A new breed of Nineties women is turning away from marriage and children in favour of success at work. Clare Garner finds out why
A growing band of Nineties women is electing to be single, forsaking all others in favour of their careers. They are thirty somethings, spouse- free and childless, who enjoy their own company and have absorbing careers and strong friendships. They are sceptical about love, and Harpers & Queen calls them the "Lone Rangers." But might there be unforeseen consequences to this new-found freedom?

Dr Catherine Hakim, a sociologist at the London School of Economics, describes them as: "incremental decision makers", women who are constantly reconsidering their options and making their career the priority for another year. "They are constantly postponing, which after a certain passage of time becomes a permanent postponing," she says.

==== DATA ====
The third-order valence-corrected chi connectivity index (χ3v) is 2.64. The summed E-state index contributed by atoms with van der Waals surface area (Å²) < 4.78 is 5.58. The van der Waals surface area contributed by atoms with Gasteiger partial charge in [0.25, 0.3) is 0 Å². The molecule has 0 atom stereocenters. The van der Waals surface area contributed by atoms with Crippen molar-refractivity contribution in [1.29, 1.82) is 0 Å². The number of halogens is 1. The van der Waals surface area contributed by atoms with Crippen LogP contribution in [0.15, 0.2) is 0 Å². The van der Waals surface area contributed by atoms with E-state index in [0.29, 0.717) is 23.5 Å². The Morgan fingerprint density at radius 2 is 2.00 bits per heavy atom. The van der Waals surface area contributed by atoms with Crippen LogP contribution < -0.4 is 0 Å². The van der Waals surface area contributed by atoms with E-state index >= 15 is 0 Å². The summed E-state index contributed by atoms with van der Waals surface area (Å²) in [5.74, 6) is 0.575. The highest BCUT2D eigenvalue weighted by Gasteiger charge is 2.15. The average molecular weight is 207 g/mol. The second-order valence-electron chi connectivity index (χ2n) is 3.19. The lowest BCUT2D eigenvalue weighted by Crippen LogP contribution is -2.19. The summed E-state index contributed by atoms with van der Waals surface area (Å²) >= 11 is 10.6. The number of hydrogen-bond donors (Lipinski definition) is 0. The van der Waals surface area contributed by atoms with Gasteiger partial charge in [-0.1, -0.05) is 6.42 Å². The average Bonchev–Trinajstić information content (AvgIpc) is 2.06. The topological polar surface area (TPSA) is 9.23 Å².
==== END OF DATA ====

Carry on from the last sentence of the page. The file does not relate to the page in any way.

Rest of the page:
Just how much successful high-flying Nineties women are prepared to sacrifice was made apparent recently by Rebekah Wade when she was appointed deputy editor of the Sun newspaper at 29. "I think I need to be single [for the job]," she said, on taking up her post. Not so long before that she had called off her engagement to EastEnders actor Ross Kemp. Now she has married her job. Would Piers Morgan, who was made a Murdoch editor at a similarly young age, have made the same decision?

A similar trend in the television industry was highlighted by a1994 survey of industry executives which found that 70 per cent of women in their thirties were childless, compared with 34 per cent of their male colleagues.